Writing English with Sinographs and Chinese with numbers

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All in one sign!  Here it is:

(Source: Pinyin News)

There is a tremendous amount of clever satire and punning embedded in this large advertisement for inexpensive apartments (near the Banqiao train station, New Taipei City, Taiwan).

fālóu 發樓ME (with the English “Follow me” above the big "ME")

fālóu 發樓 doesn't really mean anything sensible (lit., "generate / emit / release [storied] building") as a lexeme.  It's there chiefly to transcribe in characters the sound of the English, though the "fā 發" part suggests becoming wealthy (from fācái ["make money"]) and the lóu 樓 part, of course, means "(multi-story) building", hence you could think of a fālóu 發樓 as a "building that will help you make money".

The next line is quite complicated and is working on many levels:

gàobié zū duìyǒu 告別租隊友 ("say goodbye to your rent paying teammates"), followed by these tiny words in English:  live your life

It can only be explained fully in combination with the next, even more complex, line:

shōu zū rénshēng 94 (jiǔsì) shuǎng 收租人生94爽 ("rent collection life is cool / exciting")

Here the "jiǔsì 94" is a near homophone that is standing in for "jiùshì 就是" ("is [precisely / exactly / just like / none other than]")

Taking the above two lines into simultaneous consideration, we may say that the ad is aimed at two separate groups. The first group ("gàobié zū duìyǒu 告別租隊友 ["say goodbye to your rent paying teammates"] live your life") are young adults who are tired of living with roommates and thus would want to buy a place of their own. Most people think that there's also a pun here on zū 租 ("rent"), with that standing in for zhū 豬 ("pig"). So, something like "Say goodbye to living with pigs."

The second group (represented by the woman and the text "shōu zū rénshēng 94 [jiǔsì] shuǎng 收租人生94爽" ["rent collection life is cool / exciting"]) are people who would buy such apartments as investments, making supposedly easy money on rent. Thus, this accounts for the "falou 發樓" — fācái dàlóu 發財大樓

Now, about the size of these apartments, they are either 13 píng 坪 or 14 píng 坪.

ping, which is a measurement Taiwan acquired from the Japanese tsubo, is the size of two tatami mats, or a total of about 3.3 square meters (35.6 square feet).  In Korea, this unit of measure is called a pyeong.  It's the standard measure in Taiwan for apartment size. But it's important to note that an apartment's ping does not equal its actual interior space. Rather, it's that interior space plus a portion of all the "public" space in the building.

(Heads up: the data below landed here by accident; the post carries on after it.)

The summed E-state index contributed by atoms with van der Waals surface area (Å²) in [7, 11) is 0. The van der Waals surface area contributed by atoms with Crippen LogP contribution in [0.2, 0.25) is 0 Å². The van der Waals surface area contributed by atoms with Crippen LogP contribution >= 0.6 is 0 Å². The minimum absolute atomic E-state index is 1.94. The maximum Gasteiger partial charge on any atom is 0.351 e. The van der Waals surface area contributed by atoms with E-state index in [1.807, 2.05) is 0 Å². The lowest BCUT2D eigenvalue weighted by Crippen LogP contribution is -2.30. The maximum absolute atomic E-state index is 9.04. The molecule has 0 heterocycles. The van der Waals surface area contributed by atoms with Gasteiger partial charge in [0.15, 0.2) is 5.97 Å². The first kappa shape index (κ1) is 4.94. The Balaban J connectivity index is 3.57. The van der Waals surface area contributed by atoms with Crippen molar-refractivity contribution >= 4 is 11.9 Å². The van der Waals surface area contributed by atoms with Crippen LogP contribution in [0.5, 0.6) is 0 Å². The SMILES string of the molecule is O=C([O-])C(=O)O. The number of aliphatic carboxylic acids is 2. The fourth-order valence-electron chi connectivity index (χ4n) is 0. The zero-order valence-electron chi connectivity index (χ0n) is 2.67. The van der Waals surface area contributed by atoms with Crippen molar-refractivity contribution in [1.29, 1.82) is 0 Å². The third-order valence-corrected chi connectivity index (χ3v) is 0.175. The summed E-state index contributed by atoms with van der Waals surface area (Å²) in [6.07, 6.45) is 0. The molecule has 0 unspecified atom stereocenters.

For example, if your apartment building has a lobby, a prorated portion of that lobby is added to the ping count of your apartment. Is there an exercise room? Ditto. The stairwell and elevator shafts count too. Underground parking? Yup, that as well.

So many apartments are actually at most two-thirds of their nominal size.

To sum up, this kind of language is very common among the young generation in Taiwan, particularly on the internet.  In this specific case, owning your own apartment will release you from your friends who are still renting, and those who are still renting are like losers who have been holding you back. The message of this ad is certainly not very kind, but quite witty and humorous nonetheless.

Selected readings

[Thanks to Mark Swofford, Melvin Lee, Chenfeng Wang, and Yijie Zhang]


  1. Bathrobe said,

    November 19, 2019 @ 2:44 am

    Couldn’t 發摟 / 发楼 just be interpreted as “release of apartments for sale”?

  2. Philip Taylor said,

    November 19, 2019 @ 4:08 am

    Image is invisible here — insecure content embedded in secure page :

    <img src="http://languagelog.ldc.upenn.edu/~bgzimmer/followme.jpg">

    referring URL https://languagelog.ldc.upenn.edu/nll/?p=45045

  3. AntC said,

    November 19, 2019 @ 3:00 pm

    On the size (smallness) of apartments, and what they include: many apartments in these high-rises do not include cooking facilities, because that would need not only a hob/sink/worktop but also venting for the fumes.

    So these are more like hotel rooms than apartments. Nobody eats a meal 'at home'; you wouldn't dream of inviting guests in. All entertaining is in restaurants and hawker markets.

    I spent a bemusing time wandering through an Ikea in Taiwan, marveling at how small a lounge suite (divan/bed) or a vanity could be.

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